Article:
Clients who successfully enter treatment for Klonopin addiction will address the physical and psychological sides of their addiction. These treatment programs are customized. Depending on the person needing treatment, they could be placed in an inpatient treatment or residential treatment program that can last from 28-90 days in a facility. They also will participate in diverse therapies that can help the person overcome their addiction. 

The National Institute on Drug Abuse advises that drug rehab enrollees spend at least 90 days (three months) or more are needed to treat drug addiction. A longer stay gives all who undergo treatment a chance to access and develop the tools they will need to live a life of sustained sobriety.

People who are recovering from chronic Klonopin abuse may want to consider using aftercare services to help them focus on their recovery goals and reduce their chances of relapse. Some people pursue follow-up medical care and ongoing therapies to help manage Post-acute withdrawal symptoms, known as PAWS, that can happen long after dependence on the drug has passed. 

How Dangerous Is Klonopin? 

According to NIDA, benzodiazepines such as Klonopin are ripe for misuse. They are intended for short-term use, but some users take it beyond that and risk developing an addiction that can be difficult to end.

In an effort to enhance the drug’s effects, polydrug use, or using more than one drug at once, is common among Klonopin users. The most common drug cocktails include cocaine and other stimulants to thwart Klonopin’s sedative effects. Users also have known to mix this benzo with alcohol to amplify the drug’s calming effects. This is a dangerous practice and is not recommended. Mixing benzodiazepines with alcohol amps up the dangers of both substances as they are both central nervous system depressants. Mixing these two substances also increases the risk of depressed breathing and an overdose, which can end someone’s life.

Pregnant women are advised to avoid taking Klonopin. Clonazepam, as well as other benzodiazepines, have been linked to fetal damage like congenital malformations, especially when the drugs are taken in the first trimester.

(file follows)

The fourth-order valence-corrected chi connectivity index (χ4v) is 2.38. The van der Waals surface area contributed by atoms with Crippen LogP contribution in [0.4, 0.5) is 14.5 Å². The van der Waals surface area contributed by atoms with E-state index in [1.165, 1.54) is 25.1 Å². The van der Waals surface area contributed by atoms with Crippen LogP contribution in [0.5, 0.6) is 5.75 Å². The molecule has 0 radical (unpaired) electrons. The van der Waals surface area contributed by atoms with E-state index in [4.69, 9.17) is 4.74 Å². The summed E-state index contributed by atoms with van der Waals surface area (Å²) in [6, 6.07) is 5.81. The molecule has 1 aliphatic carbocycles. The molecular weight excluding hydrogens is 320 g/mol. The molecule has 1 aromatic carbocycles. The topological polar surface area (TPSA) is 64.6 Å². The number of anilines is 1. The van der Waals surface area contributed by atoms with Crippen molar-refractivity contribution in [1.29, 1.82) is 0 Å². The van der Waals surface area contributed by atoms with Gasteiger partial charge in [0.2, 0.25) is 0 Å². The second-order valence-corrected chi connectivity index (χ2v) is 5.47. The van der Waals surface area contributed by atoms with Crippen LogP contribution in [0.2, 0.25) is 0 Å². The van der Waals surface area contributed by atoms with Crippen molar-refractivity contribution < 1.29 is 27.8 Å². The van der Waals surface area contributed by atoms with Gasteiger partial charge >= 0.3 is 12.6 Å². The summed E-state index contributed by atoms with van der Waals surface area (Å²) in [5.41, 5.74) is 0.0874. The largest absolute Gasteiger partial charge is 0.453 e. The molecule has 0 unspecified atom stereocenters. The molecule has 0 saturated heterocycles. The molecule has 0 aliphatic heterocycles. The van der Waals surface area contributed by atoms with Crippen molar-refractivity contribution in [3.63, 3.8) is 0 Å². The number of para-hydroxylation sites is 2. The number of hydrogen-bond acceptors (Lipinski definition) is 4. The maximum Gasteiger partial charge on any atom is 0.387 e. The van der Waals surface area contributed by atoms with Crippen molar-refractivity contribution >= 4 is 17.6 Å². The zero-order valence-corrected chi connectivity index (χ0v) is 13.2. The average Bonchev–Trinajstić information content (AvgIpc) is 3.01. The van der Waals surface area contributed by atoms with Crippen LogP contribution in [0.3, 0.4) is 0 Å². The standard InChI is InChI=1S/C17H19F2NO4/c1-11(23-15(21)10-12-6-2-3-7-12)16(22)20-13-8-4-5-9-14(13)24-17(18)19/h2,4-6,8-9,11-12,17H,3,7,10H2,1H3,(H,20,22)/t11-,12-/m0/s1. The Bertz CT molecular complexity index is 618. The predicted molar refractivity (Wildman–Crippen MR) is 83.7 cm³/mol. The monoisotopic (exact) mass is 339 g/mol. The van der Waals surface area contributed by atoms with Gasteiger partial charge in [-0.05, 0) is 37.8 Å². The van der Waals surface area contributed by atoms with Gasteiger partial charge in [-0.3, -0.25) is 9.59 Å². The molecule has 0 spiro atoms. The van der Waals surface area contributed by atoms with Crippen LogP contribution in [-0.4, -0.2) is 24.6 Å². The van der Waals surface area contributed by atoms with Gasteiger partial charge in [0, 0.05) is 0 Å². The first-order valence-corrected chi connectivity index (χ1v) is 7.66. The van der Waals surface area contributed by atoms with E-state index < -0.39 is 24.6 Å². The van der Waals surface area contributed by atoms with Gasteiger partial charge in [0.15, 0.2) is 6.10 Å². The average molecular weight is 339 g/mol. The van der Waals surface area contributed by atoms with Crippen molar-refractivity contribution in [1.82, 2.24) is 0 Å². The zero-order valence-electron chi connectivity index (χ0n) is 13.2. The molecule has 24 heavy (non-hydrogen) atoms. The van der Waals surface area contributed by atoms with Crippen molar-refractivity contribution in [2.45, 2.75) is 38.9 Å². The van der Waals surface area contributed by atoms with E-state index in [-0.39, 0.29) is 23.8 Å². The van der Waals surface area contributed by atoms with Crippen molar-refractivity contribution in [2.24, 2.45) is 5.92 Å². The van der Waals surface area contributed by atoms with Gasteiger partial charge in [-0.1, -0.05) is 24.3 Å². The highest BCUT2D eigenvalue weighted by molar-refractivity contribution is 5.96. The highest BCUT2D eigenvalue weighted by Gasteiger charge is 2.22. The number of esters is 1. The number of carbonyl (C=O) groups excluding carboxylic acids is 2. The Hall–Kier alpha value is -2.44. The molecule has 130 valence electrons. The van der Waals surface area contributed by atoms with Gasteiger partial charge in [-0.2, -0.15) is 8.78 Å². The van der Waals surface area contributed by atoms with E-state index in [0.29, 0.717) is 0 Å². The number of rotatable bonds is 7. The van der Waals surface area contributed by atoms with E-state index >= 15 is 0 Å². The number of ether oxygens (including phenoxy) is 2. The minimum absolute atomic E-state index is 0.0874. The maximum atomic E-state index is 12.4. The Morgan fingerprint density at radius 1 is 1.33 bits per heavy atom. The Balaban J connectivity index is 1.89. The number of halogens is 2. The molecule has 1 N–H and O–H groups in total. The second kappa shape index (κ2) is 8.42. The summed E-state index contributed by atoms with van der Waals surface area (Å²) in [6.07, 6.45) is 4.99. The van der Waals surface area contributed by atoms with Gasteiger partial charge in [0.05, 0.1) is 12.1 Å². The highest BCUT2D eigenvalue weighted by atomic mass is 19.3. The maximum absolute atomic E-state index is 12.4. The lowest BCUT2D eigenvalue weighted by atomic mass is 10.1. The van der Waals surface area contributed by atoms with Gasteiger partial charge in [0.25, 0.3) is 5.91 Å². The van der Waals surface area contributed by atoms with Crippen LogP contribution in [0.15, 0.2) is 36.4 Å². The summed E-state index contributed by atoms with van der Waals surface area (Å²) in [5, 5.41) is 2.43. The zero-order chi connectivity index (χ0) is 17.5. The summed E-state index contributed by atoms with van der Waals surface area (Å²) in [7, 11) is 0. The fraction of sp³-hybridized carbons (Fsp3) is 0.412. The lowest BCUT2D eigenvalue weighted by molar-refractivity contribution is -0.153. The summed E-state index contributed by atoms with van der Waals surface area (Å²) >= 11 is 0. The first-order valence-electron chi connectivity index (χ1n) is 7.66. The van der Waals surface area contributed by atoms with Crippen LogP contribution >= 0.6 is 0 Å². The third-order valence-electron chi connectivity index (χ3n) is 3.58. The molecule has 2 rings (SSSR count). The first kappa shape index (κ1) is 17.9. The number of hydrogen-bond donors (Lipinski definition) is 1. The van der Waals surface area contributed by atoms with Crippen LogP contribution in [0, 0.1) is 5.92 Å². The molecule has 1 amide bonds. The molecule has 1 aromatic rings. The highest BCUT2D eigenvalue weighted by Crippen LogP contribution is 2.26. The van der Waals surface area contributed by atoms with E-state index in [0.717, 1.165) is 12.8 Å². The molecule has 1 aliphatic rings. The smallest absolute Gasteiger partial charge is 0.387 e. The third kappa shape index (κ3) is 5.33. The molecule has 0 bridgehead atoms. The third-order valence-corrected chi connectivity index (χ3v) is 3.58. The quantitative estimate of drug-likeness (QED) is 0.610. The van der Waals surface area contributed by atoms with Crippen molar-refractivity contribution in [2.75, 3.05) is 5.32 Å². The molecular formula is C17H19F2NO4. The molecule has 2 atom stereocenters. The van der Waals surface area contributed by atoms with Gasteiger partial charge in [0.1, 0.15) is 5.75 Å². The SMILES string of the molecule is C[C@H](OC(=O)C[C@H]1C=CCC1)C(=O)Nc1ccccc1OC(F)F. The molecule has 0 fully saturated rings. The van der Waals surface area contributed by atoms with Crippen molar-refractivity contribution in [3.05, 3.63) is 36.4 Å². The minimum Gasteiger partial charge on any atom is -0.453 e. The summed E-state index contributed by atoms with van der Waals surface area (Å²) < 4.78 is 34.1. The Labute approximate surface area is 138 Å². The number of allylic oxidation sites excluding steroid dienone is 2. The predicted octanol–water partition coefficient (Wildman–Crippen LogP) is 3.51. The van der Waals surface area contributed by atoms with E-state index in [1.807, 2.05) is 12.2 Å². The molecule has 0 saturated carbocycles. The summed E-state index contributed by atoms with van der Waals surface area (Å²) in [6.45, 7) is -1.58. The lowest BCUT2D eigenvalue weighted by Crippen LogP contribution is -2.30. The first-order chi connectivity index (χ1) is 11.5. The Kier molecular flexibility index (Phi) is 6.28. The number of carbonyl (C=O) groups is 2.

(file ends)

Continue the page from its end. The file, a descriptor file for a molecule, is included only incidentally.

Klonopin and Overdose

The U.S. Centers for Disease Control and Prevention discussed with the public that benzodiazepines, including Klonopin, are responsible for 17 percent of opioid overdose deaths from 1999 to 2006.

Klonopin is commonly abused alongside opioids because it enhances the euphoria that benzos cause, and it helps take the edge off withdrawal symptoms. Mixing these drugs can have grave consequences. The combination of drugs increases the potency of all drugs involved, especially long-lasting benzos like Klonopin. 

A 2005 report discovered a startling number of emergency room visits that included benzodiazepines and opioids. Thirty-four percent of all visits for prescription drug abuse had benzodiazepines present.

Klonopin is commonly mixed with alcohol to enhance its potency.

Young woman sobbing into her hands

Benzos, as we’ve described in this article, have a significant risk of abuse on their own. Those with a history of substance abuse are at a higher risk of developing a Klonopin addiction. Overdose is a likely scenario when the drug is used alone, but the odds increase exponentially when used in conjunction with other substances.

Klonopin Abuse Statistics

  • In 2013, benzodiazepines caused 30 percent of all deaths from prescription drug overdose.
  • In 2011, more than 75,000 people were admitted to the emergency room due to complications from Klonopin use.
  • About one-fourth of all Klonopin tablets used recreationally are acquired illegally and not from doctors.

Sources

DEA. (October 2014). Drug Enforcement Administration. Retrieved from https://www.deadiversion.usdoj.gov/drug_chem_info/benzo.pdf

National Institute on Drug Abuse, (January, 2018).Principles of Drug Addiction Treatment: A Research-Based Guide (Third Edition). National Institute on Drug Abuse. Retrieved from https://www.drugabuse.gov/publications/principles-drug-addiction-treatment-research-based-guide-third-edition/frequently-asked-questions/how-long-does-drug-addiction-treatment

National Institute on Drug Abuse. (n.d.). 8: Medical detoxification. Retrieved from https://www.drugabuse.gov/publications/teaching-packets/understanding-drug-abuse-addiction/section-iii/7-medical-detoxification